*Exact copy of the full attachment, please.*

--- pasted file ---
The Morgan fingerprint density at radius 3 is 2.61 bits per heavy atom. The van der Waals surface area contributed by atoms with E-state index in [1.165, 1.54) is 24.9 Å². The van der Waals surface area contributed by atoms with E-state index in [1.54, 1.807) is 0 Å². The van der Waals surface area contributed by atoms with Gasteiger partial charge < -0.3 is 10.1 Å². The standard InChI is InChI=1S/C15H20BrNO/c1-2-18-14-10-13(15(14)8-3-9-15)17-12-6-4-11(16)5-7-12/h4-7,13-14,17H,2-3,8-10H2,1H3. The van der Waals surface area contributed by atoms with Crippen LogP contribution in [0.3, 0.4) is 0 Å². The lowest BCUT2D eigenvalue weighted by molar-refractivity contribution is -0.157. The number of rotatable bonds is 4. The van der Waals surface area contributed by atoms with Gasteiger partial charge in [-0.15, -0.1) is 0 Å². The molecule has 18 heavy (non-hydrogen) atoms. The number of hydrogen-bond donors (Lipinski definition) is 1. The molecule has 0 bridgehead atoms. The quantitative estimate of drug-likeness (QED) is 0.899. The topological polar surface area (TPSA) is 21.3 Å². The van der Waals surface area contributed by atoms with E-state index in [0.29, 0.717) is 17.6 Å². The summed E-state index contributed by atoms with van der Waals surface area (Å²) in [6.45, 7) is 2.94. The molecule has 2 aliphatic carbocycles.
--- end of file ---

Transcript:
The Morgan fingerprint density at radius 3 is 2.61 bits per heavy atom. The van der Waals surface area contributed by atoms with E-state index in [1.165, 1.54) is 24.9 Å². The van der Waals surface area contributed by atoms with E-state index in [1.54, 1.807) is 0 Å². The van der Waals surface area contributed by atoms with Gasteiger partial charge < -0.3 is 10.1 Å². The standard InChI is InChI=1S/C15H20BrNO/c1-2-18-14-10-13(15(14)8-3-9-15)17-12-6-4-11(16)5-7-12/h4-7,13-14,17H,2-3,8-10H2,1H3. The van der Waals surface area contributed by atoms with Crippen LogP contribution in [0.3, 0.4) is 0 Å². The lowest BCUT2D eigenvalue weighted by molar-refractivity contribution is -0.157. The number of rotatable bonds is 4. The van der Waals surface area contributed by atoms with Gasteiger partial charge in [-0.15, -0.1) is 0 Å². The molecule has 18 heavy (non-hydrogen) atoms. The number of hydrogen-bond donors (Lipinski definition) is 1. The molecule has 0 bridgehead atoms. The quantitative estimate of drug-likeness (QED) is 0.899. The topological polar surface area (TPSA) is 21.3 Å². The van der Waals surface area contributed by atoms with E-state index in [0.29, 0.717) is 17.6 Å². The summed E-state index contributed by atoms with van der Waals surface area (Å²) in [6.45, 7) is 2.94. The molecule has 2 aliphatic carbocycles.